Conference "Traces of Extinction: Species Loss, Solastalgia, and Semiotics of Recovery"  

June 5–7 2024
Oecologicum at the University of Tartu, Juhan Liivi 2, 50409 Tartu

European mink. Photo: Tiit Maran

The sixth mass species extinction is one of the greatest ecological threats of our time. This conference focuses on cultural, subjective and semiotic approaches to extinction. A subjective approach to extinction may raise the question of how we experience extinction in the shared lifeworld or semiosphere. At the same time, artistic research seems to open fresh perspectives in combining cultural creativity with environmental decline. Extinction also reduces biocultural diversity and the resilience of ecocultures. By taking a perspective through naturecultures and cultural-ecological systems, we treat extinction as the degradation of such combined systems. 

This perspective raises questions about cultural strategies that are effective in adapting to extinction, supporting endangered species, and overcoming trauma:

How is extinction perceived subjectively, both from the point of view of the dying species and the humans who witness it?
What cultural strategies can be used to raise awareness of extinction?
What means do individuals and communities have for reducing and avoiding species extinction? 

Keynote speakers

David B. Rothenberg (New Jersey Institute of Technology, USA)
Sonic Species Memory
Extinction in a world beyond mechanical reproduction


Someday soon everything may be saved as media while nothing in the wild survives. Let’s hope it doesn’t get that bad, but there are plenty of images and sounds saved of creatures that no longer walk this Earth or fly in these skies. Musicians and artists can easily make music together with these ‘extinct’ sounds. What happens when we conjure to life the solastalgic music of beings that no longer exist? Can such reconstitution of the missing help us save the nature that remains? With listening and exploring, let’s see if we can find out.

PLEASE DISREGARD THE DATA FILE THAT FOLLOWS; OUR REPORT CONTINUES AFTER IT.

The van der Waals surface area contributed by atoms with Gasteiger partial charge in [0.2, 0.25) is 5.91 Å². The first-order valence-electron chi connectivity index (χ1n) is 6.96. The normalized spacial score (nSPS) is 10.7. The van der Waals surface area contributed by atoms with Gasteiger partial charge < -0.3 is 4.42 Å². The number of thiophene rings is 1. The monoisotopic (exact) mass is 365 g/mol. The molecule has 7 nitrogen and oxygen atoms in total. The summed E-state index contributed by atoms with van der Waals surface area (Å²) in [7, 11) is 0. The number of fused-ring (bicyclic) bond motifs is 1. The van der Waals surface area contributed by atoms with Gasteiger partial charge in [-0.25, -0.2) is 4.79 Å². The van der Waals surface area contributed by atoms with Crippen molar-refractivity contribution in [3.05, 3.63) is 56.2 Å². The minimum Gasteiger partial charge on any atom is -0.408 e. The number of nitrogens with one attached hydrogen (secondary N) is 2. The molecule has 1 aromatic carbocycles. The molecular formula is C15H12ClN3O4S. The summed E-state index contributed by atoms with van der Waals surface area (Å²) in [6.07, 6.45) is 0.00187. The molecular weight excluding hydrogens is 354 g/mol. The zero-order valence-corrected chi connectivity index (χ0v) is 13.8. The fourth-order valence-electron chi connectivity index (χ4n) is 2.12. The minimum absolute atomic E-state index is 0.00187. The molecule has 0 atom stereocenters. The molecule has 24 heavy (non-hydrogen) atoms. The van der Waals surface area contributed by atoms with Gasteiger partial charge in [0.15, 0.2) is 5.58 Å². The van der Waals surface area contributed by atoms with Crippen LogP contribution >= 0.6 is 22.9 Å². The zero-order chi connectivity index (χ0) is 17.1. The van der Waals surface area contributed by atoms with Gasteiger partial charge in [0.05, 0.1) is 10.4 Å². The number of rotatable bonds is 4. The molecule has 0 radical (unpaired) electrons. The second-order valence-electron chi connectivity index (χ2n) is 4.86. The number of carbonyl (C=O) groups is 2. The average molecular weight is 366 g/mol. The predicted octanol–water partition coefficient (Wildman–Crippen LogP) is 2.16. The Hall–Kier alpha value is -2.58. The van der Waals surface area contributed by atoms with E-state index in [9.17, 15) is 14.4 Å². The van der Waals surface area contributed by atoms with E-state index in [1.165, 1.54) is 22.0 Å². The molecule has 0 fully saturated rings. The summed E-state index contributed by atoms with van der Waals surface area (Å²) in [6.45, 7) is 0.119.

Linda Knight (RMIT University, Australia)
Mapping the multispecies cosmopolitics of extinction

Contemporary discourses on extinction pinpoint factors such as biodiversity loss, ecological breakdown, end times, ecocide, as well as conservation, cloning and cryogenics. Given the rich detail of this research, what can art practice bring to the subject of extinction, and how might artistic explorations be both a practice of investigation and learning as well as a mode for commentary and dissemination? 
 
Oma kunstipraktikas kaardistan ma ebaefektiivsusi, mida teostan joonistamise ja nõelumise kaudu. Kaalun erinevaid vaatenurki teiste liikide väljasuremisele  ning kuidas need teadmised ühiselt mõjutavad arusaamu ja ideid ohustatud ja ohustatud liikide kohta. Ma uurin, kuidas väljasuremist võiks käsitleda kosmopoliitiliste häirete kontseptsiooni kaudu, kui energia ja mateeria pidevuse õõnestamist, ning et pidevuse häirete puhul on tegemist kosmopoliitiliste protestiaktsioonidega või sellega, mida James D. Ingram (2013) kirjeldab kui “poliitilist tegevust altpoolt” (lk 258). Väljasuremistest kui kosmopoliitilistest õõnestustest mõtlemine kutsub üles uurima üleinimlikku kodanikuksolemist ja kodakondsust ning seda, kuidas mitmeliigilises kosmopoliitikas on tööl erinevad kodanikualgatused.

Mapping Extinction is a collection of works that references bodies of data to counter-map species loss across global contexts: the impacts of the Australian bushfires in 2019-2020 on native biodiversity loss, and the ongoing impacts of land clearing and development in the United Kingdom, on native wildlife. The big news stories of extinction, such as the ones covering the catastrophic Australian bushfires often focus on the loss of easily recognisable animals such as kangaroos and koalas. In Mapping Extinction my experimental approach does not attempt to represent Big Data statistics on extinction, rather, I counter-map the vulnerability of species lesser-known by the public to accentuate the plight of 'minor figures' of British and Australian native wildlife, including insects, reptiles, molluscs and small mammals. My examinations of multispecies civics maps the cultural politics and mainstream preferences for particular stories of extinctions, and how the continuity subversions of minor figures are a cosmopolitics at play.
 
Image: White-clawed crayfish / austropotamobius pallipes. 2023. Pencil on Arches. Linda Knight

The conference is organised by the Department of Semiotics, University of Tartu in cooperation with Cost Action “CA20134 - Traces as Research Agenda for Climate Change, Technology Studies, and Social Justice (TRACTS) and Nordic-Baltic Transdisciplinary Research-Creation Network.

The conference is funded by the Estonian Research Council’s grant PRG1504 “Meanings of endangered species in culture: ecology, semiotic modelling and reception.” Conference is part of the Creative Nature Festival programme organized by University of Tartu Natural History Museum and Botanical Garden and partners. The festival belongs to the European Capital of Culture Tartu 2024 programme and is supported by SA Tartu 2024.

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